Great British Bake Off, 2012 - Dipping Disasters and Chiffon Cake Creations

Great British Bake Off, 2012 - Dipping Disasters and Chiffon Cake Creations

by Urvashi Roe 17 October 2013

After nine weeks of entertaining baking, we were down to the final episode of Great British Bake Off. For the first time ever there was an all male final and over 6.8 million people were on the edge of their seats as the results were announced. Former contestant Urvashi Roe has a round up of the show and reveals who would take home the prize & title of Britain's best amateur baker for 2012.

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Urvashi finds food, baking, cooking and eating a therapeutic relief from every day work and family life.

Urvashi finds food, baking, cooking and eating a therapeutic relief from every day work and family life.

It’s been a summer of creativity and entertaining baking but we were down to the final three. All very different styles and all very different types of people. I think Paul did a really good job of summing them up.

Brendan – the most knowledgeable baker creating nostalgic home baking with a classic style and great flavours.

James – the most innovative baker always trying to reach the pinnacle of what can be done.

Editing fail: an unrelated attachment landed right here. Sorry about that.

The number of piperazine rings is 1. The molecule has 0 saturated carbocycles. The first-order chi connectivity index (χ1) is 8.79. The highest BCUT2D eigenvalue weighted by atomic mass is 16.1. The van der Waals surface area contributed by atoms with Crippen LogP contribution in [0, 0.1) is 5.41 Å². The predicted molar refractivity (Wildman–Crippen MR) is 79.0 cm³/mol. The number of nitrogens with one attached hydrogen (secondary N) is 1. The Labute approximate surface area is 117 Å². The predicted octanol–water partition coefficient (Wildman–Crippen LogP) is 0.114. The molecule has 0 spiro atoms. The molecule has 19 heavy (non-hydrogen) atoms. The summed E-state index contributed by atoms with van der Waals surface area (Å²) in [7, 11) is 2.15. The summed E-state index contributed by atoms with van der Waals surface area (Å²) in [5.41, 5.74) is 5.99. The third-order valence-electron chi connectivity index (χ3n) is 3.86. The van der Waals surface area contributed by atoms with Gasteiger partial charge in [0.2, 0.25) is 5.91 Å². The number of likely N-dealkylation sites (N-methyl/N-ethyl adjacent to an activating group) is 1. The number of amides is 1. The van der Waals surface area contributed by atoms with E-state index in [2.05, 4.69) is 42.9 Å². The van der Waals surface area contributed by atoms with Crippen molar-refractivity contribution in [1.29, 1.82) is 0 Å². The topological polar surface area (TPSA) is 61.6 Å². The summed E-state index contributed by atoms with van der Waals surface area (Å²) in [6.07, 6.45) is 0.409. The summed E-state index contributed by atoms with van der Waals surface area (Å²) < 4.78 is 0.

John - perhaps the most passionate out of the whole group this year defined by his bold, modern designs influenced by French patisserie.

The Final Signature Bake

The bakers were put through their pastry paces for the last time with the signature bake requiring them to make a Savoury Pithivier – a round ‘pie’ made with two discs of puff pastry. The filling is piled into a mound shape in the middle and the pastry enclosed over it. It’s traditionally decorated with spiral lines drawn from the top downwards and a scalloping of the edges.

Paul was looking for a good flake with the rough puff pastry and impressive layers. Mary wanted to see the traditional lines and a good shiny finish.

All three finalists looked incredibly nervous. Even James who is usually smiley and bubbly from the start seemed to have caught the nerves. He had decided on a Spanish themed bake using chorizo, chicken and red peppers.

John opted for Italian with Taleggio cheese, Italian sausage and roasted vegetables. My favourite however was Brendan’s vegetarian idea using caramelised garlic – lots of garlic! – with potato, pepper and spinach with goat’s cheese to bulk up the filling and avoid any juices seeping into the pastry. Brendan’s was also the best looking in my opinion. Beautifully scalloped edges and lovely clean lines marked on top of the pastry. One for our lunch table this Saturday I think!